What is it about York that makes it such a wonder? Which part of York would feature in any list of seven man made wonders of Yorkshire?
These questions are too hard to fathom so York, with its own seven wonders and more, tops or nominations as one holistic ‘wonder’ city.
York’s Own Seven Man Made Wonders
The Walls are a wonder to wander around.
The Minster is exceptional in age and beauty and even has seven craftsman made, stained glass wonder windows.
The selection of Old Churches around the City includes several that have been re-purposed where necessary.
The Railway Station is a Victorian master piece. There must be seven wonders of Railwayana as well as the main station.
The Museums and historic visitor attractions are generally of excellent quality worthy of lists on their own.
The Viking relics and Yorvic are examples of how York has protected and embellished it’s architectural heritage
The Snickleways with pubs at either end and in the middle. Need I say more?
Some of the older residents of York have had their faces commemorated by the stone masons of the City in the gargoyles that you can see on buildings and in the Yorkshire museum.
It can be fun for the kids to find the carvings and associate them with their teachers, neighbours or family members. I may be up there with the many ghosts that are talked about by York’s wondering minstrels.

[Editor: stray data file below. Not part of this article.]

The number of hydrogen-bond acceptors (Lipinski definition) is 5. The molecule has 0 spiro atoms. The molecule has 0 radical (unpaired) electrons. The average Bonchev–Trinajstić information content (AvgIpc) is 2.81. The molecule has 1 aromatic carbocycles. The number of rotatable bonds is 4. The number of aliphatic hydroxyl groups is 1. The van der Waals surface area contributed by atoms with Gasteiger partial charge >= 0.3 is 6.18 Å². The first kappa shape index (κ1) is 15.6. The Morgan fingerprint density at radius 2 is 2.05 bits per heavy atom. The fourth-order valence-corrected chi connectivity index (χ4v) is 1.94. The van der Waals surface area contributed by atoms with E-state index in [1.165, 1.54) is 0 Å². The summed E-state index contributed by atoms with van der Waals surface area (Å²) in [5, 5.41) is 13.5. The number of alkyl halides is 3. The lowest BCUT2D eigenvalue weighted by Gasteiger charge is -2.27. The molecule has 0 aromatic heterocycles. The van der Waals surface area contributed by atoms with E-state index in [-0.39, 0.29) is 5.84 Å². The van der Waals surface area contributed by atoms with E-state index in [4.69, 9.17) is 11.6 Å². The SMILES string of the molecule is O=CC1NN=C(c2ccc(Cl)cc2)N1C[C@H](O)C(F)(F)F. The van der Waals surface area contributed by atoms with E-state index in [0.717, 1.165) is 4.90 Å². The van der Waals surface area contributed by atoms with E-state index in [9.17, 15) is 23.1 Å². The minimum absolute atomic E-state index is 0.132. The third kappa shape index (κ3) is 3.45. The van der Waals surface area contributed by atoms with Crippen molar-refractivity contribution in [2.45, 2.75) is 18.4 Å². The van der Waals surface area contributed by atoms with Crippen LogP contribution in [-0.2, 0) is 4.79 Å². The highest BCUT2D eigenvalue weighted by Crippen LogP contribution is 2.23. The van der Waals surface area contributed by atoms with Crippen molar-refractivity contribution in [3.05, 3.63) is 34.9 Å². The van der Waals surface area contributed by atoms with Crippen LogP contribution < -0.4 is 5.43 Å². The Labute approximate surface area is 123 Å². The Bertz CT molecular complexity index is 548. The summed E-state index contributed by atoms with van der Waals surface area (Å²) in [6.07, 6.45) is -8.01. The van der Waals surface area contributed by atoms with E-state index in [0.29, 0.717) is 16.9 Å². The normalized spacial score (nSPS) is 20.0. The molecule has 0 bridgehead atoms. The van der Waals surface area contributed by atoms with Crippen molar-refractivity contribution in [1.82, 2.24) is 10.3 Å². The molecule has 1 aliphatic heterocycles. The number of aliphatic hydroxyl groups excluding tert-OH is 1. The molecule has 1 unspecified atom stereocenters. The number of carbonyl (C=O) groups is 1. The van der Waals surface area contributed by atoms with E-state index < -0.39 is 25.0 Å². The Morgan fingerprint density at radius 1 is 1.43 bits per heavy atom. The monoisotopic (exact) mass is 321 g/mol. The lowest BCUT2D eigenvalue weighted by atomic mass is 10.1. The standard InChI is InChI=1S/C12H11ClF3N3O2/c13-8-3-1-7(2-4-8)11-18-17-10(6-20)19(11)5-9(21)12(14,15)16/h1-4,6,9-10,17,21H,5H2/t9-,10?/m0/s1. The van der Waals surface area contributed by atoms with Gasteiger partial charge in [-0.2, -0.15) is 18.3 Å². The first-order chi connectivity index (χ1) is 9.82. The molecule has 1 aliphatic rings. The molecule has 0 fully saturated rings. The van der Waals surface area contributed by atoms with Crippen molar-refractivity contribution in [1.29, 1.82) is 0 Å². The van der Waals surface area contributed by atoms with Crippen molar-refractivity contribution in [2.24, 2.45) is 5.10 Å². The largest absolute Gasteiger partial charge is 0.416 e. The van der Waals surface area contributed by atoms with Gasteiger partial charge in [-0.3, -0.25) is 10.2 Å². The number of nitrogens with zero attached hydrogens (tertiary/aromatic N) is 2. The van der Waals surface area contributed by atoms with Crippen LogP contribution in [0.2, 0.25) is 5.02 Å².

The bridges are an essential part of York. The crossing point on the Ouse was one of the main reasons the Romans chose York as a northern base for their empire. This photo was taken from Kings Reach where the road and pub often flood after rain in the dales.
The bridges now allow the boat hire companies to ply a colourful trade for tourists.
Clifford Tower is generally photographed with dancing daffodils in the foreground but the none man made sky was too good a picture to avoid.
On ghost walks Cliffords Tower is the centre of many gory tales.
This section of the wall is near Peasholme and shows part of the construction that is covered with embankments of soil elsewhere on the walls. The walls do not extend quite all the way around the city but you can walk any gaps or use the Bars (gates) to access the centre.
If you are still in doubt about Yorks place at the top of our seven man made wonders I suggest you try to count the pieces of glass in the Rose Window shown above by ‘Rose Window in York Minster by countrygirlatheart’CC BY-NC-ND 2.0 who says
‘The York ‘Rose Window’ is one of the most dramatic and famous in Northern England, appearing almost modern yet in fact a composition designed in 16th century to celebrate the marriage in 1486 of King Henry 7th and Elizabeth of York. This marriage finally brought to an end the ‘Wars of the Roses’ that had divided British feudal nobility in war between 1450 and 1485, thus linking the House of Lancaster to the House of York and bringing about peace. (Henry 8th was son of this union). The central sunburst motif was added by William Peckitt of York in the late 18th century, it being the badge of the House of York.’
More pictures of York Railway Station
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